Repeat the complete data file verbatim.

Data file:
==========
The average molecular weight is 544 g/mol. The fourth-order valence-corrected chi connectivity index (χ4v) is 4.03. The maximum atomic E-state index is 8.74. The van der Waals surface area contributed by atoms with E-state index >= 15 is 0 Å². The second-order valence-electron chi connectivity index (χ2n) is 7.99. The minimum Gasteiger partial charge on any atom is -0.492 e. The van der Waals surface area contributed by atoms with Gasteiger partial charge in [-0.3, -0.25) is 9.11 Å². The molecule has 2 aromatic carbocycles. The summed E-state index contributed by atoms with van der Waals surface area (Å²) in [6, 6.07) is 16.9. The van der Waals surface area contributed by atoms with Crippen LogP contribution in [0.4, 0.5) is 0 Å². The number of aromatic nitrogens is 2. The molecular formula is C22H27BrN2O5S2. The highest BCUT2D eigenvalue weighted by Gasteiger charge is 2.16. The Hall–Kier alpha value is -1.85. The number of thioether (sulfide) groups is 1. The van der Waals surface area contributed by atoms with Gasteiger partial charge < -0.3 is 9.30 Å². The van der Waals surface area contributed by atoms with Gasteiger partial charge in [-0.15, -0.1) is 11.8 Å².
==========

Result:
The average molecular weight is 544 g/mol. The fourth-order valence-corrected chi connectivity index (χ4v) is 4.03. The maximum atomic E-state index is 8.74. The van der Waals surface area contributed by atoms with E-state index >= 15 is 0 Å². The second-order valence-electron chi connectivity index (χ2n) is 7.99. The minimum Gasteiger partial charge on any atom is -0.492 e. The van der Waals surface area contributed by atoms with Gasteiger partial charge in [-0.3, -0.25) is 9.11 Å². The molecule has 2 aromatic carbocycles. The summed E-state index contributed by atoms with van der Waals surface area (Å²) in [6, 6.07) is 16.9. The van der Waals surface area contributed by atoms with Crippen LogP contribution in [0.4, 0.5) is 0 Å². The number of aromatic nitrogens is 2. The molecular formula is C22H27BrN2O5S2. The highest BCUT2D eigenvalue weighted by Gasteiger charge is 2.16. The Hall–Kier alpha value is -1.85. The number of thioether (sulfide) groups is 1. The van der Waals surface area contributed by atoms with Gasteiger partial charge < -0.3 is 9.30 Å². The van der Waals surface area contributed by atoms with Gasteiger partial charge in [-0.15, -0.1) is 11.8 Å².